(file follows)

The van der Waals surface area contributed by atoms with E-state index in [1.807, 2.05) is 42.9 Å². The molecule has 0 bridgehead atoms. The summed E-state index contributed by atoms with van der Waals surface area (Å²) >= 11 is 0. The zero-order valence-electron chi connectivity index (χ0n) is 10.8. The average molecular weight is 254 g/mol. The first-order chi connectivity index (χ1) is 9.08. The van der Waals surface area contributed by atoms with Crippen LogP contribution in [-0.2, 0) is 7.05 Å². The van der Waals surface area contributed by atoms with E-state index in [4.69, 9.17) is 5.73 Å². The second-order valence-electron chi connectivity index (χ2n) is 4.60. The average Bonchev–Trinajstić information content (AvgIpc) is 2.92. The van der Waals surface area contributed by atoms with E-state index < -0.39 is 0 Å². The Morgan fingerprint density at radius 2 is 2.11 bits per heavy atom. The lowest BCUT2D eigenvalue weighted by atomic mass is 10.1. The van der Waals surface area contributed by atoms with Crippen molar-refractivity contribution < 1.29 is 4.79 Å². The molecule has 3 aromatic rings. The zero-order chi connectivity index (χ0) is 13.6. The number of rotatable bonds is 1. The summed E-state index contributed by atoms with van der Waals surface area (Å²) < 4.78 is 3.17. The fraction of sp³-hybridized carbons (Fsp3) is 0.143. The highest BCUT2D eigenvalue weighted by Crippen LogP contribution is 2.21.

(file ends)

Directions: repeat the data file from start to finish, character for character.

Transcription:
The van der Waals surface area contributed by atoms with E-state index in [1.807, 2.05) is 42.9 Å². The molecule has 0 bridgehead atoms. The summed E-state index contributed by atoms with van der Waals surface area (Å²) >= 11 is 0. The zero-order valence-electron chi connectivity index (χ0n) is 10.8. The average molecular weight is 254 g/mol. The first-order chi connectivity index (χ1) is 9.08. The van der Waals surface area contributed by atoms with Crippen LogP contribution in [-0.2, 0) is 7.05 Å². The van der Waals surface area contributed by atoms with E-state index in [4.69, 9.17) is 5.73 Å². The second-order valence-electron chi connectivity index (χ2n) is 4.60. The average Bonchev–Trinajstić information content (AvgIpc) is 2.92. The van der Waals surface area contributed by atoms with E-state index < -0.39 is 0 Å². The Morgan fingerprint density at radius 2 is 2.11 bits per heavy atom. The lowest BCUT2D eigenvalue weighted by atomic mass is 10.1. The van der Waals surface area contributed by atoms with Crippen molar-refractivity contribution < 1.29 is 4.79 Å². The molecule has 3 aromatic rings. The zero-order chi connectivity index (χ0) is 13.6. The number of rotatable bonds is 1. The summed E-state index contributed by atoms with van der Waals surface area (Å²) < 4.78 is 3.17. The fraction of sp³-hybridized carbons (Fsp3) is 0.143. The highest BCUT2D eigenvalue weighted by Crippen LogP contribution is 2.21.